"Be skeptical and ask a lot of questions. Be sure lenders and the credit counselors are appropriately regulated and licensed by Pennsylvania and always use good common sense when determining your level of borrowing so that you do your best to avoid a credit crisis and possible bankruptcy. And when consumers are wrestling with their debts and seeking advice, they should fully understand all of their options, including how some might negatively affect their credit rating," Bleicken said.
The ability to borrow money is largely determined by the consumer's credit report, which includes the total amount a consumer owes to creditors, the amount of monthly payments and late payments. Credit reports help creditors decide if a consumer is a good risk for receiving loans and credit extensions.
"Credit card consolidation as a means to maintain a good credit report sounds like a good option, but, it is not a quick fix," said Jeffrey Golembiewski of Gau and Golembiewski, Greensburg, who has been practicing bankruptcy law for 18 years. "In fact, credit consolidation can come at a high cost, and it doesn't necessarily prevent damage to the credit report."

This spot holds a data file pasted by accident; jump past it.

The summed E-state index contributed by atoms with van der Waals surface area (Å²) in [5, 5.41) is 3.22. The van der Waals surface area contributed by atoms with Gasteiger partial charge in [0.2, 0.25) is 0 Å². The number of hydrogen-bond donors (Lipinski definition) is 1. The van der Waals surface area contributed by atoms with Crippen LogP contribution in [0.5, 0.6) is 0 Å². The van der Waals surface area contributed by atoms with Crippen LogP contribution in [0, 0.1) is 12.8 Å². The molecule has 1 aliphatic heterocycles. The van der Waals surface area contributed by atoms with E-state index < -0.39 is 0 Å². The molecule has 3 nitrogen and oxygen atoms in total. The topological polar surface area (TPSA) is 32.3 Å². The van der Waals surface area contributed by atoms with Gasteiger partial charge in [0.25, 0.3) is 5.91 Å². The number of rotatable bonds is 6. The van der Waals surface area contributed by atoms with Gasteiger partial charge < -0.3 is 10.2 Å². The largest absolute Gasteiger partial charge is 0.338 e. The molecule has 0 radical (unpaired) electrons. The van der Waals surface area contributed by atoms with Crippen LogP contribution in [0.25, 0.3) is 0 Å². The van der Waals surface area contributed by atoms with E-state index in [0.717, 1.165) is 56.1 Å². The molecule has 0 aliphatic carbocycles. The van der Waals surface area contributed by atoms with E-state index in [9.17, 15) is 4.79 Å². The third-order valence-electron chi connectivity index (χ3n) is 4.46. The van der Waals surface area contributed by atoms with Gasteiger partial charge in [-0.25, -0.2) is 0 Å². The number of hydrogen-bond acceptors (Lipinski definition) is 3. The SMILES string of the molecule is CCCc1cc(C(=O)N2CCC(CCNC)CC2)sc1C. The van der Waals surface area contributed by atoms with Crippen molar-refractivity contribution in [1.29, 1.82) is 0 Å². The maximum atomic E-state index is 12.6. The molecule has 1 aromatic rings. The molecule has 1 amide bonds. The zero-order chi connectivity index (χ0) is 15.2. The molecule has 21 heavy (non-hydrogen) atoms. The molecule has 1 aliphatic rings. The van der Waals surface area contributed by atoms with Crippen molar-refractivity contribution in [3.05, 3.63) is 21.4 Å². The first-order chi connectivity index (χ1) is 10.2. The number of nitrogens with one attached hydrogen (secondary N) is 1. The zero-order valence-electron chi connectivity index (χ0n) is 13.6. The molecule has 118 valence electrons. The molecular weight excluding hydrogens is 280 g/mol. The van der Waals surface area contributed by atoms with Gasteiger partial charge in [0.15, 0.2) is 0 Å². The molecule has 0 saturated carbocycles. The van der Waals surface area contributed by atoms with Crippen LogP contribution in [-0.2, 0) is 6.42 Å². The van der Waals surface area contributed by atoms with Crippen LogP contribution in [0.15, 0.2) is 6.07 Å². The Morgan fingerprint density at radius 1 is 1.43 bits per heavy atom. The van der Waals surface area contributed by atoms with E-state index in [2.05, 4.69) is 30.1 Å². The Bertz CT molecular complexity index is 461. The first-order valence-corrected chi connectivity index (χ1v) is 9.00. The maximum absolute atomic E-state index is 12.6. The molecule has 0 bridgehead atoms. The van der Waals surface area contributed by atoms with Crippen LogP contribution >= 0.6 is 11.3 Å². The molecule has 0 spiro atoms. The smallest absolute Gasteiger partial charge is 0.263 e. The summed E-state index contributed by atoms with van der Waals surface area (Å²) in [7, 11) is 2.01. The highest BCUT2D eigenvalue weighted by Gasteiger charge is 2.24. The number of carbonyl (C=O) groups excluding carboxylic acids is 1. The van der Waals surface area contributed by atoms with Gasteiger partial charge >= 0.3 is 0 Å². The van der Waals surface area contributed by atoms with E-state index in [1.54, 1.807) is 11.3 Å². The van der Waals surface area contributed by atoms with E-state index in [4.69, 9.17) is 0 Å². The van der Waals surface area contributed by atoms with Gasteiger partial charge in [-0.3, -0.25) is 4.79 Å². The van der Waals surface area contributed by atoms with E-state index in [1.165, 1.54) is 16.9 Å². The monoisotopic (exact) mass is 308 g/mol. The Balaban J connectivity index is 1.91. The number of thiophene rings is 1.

After exhausting all other options to pay creditors, consumers may face a bankruptcy proceeding, which limits access to future credit for up to 10 years. Golembiewski said consumers should educate themselves which type of bankruptcy proceeding best applies to their personal situations.
"One type of bankruptcy liquidates most of the consumer's assets to pay a portion of the debt and the other type allows the consumer to pay debts over a longer period of time," said Golembiewski. "Bankruptcy is not a 'one size fits all' type of proceeding."
Both types of bankruptcy do not eliminate all debts. Child support, alimony and taxes are among the debts that must continue to be paid.
Mundorff said that the "Know Your Credit Rights" campaign is a project of the Pennsylvania Bar Association Community and Public Relations Committee and is funded by the Pennsylvania Bar Association and a grant from the Pennsylvania Bar Trust Fund.
Joining Mundorff, Bleicken and Golembiewski at the news conference were Linda Williams, chief deputy attorney general and director of the Bureau of Consumer Protection, Pennsylvania Office of Attorney General; J. Marie Webb of Pittsburgh, chair, Pennsylvania Bar Association Community and Public Relations Committee; and Robert H. Davis, Jr. of Harrisburg, vice chair, Pennsylvania Bar Association Community and Public Relations Committee.